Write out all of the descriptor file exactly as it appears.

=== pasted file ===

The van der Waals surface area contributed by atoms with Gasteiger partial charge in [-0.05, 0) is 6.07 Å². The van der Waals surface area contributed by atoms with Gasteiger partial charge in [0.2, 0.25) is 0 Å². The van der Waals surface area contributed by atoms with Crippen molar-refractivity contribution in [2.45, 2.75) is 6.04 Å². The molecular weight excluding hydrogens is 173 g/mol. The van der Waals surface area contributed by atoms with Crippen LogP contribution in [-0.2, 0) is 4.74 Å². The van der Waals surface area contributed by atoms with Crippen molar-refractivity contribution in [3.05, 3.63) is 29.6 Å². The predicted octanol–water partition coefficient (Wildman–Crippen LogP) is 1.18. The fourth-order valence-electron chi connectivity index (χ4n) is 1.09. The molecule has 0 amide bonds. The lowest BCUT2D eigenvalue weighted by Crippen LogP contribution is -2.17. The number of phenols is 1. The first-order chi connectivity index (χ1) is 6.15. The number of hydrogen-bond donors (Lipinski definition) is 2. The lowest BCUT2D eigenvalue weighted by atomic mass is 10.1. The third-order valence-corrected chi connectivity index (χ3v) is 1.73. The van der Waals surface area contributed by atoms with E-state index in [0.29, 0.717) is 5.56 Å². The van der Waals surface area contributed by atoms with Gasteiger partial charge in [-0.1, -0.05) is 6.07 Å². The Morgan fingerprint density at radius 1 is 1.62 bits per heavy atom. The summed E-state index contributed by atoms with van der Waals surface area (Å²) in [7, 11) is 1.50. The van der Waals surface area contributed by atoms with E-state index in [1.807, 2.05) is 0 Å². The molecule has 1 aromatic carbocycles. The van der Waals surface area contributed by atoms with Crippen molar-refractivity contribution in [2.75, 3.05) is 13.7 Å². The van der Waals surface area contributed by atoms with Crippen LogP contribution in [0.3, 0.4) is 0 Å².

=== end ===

The van der Waals surface area contributed by atoms with Gasteiger partial charge in [-0.05, 0) is 6.07 Å². The van der Waals surface area contributed by atoms with Gasteiger partial charge in [0.2, 0.25) is 0 Å². The van der Waals surface area contributed by atoms with Crippen molar-refractivity contribution in [2.45, 2.75) is 6.04 Å². The molecular weight excluding hydrogens is 173 g/mol. The van der Waals surface area contributed by atoms with Crippen LogP contribution in [-0.2, 0) is 4.74 Å². The van der Waals surface area contributed by atoms with Crippen molar-refractivity contribution in [3.05, 3.63) is 29.6 Å². The predicted octanol–water partition coefficient (Wildman–Crippen LogP) is 1.18. The fourth-order valence-electron chi connectivity index (χ4n) is 1.09. The molecule has 0 amide bonds. The lowest BCUT2D eigenvalue weighted by Crippen LogP contribution is -2.17. The number of phenols is 1. The first-order chi connectivity index (χ1) is 6.15. The number of hydrogen-bond donors (Lipinski definition) is 2. The lowest BCUT2D eigenvalue weighted by atomic mass is 10.1. The third-order valence-corrected chi connectivity index (χ3v) is 1.73. The van der Waals surface area contributed by atoms with E-state index in [0.29, 0.717) is 5.56 Å². The van der Waals surface area contributed by atoms with Gasteiger partial charge in [-0.1, -0.05) is 6.07 Å². The Morgan fingerprint density at radius 1 is 1.62 bits per heavy atom. The summed E-state index contributed by atoms with van der Waals surface area (Å²) in [7, 11) is 1.50. The van der Waals surface area contributed by atoms with E-state index in [1.807, 2.05) is 0 Å². The molecule has 1 aromatic carbocycles. The van der Waals surface area contributed by atoms with Crippen molar-refractivity contribution in [2.75, 3.05) is 13.7 Å². The van der Waals surface area contributed by atoms with Crippen LogP contribution in [0.3, 0.4) is 0 Å².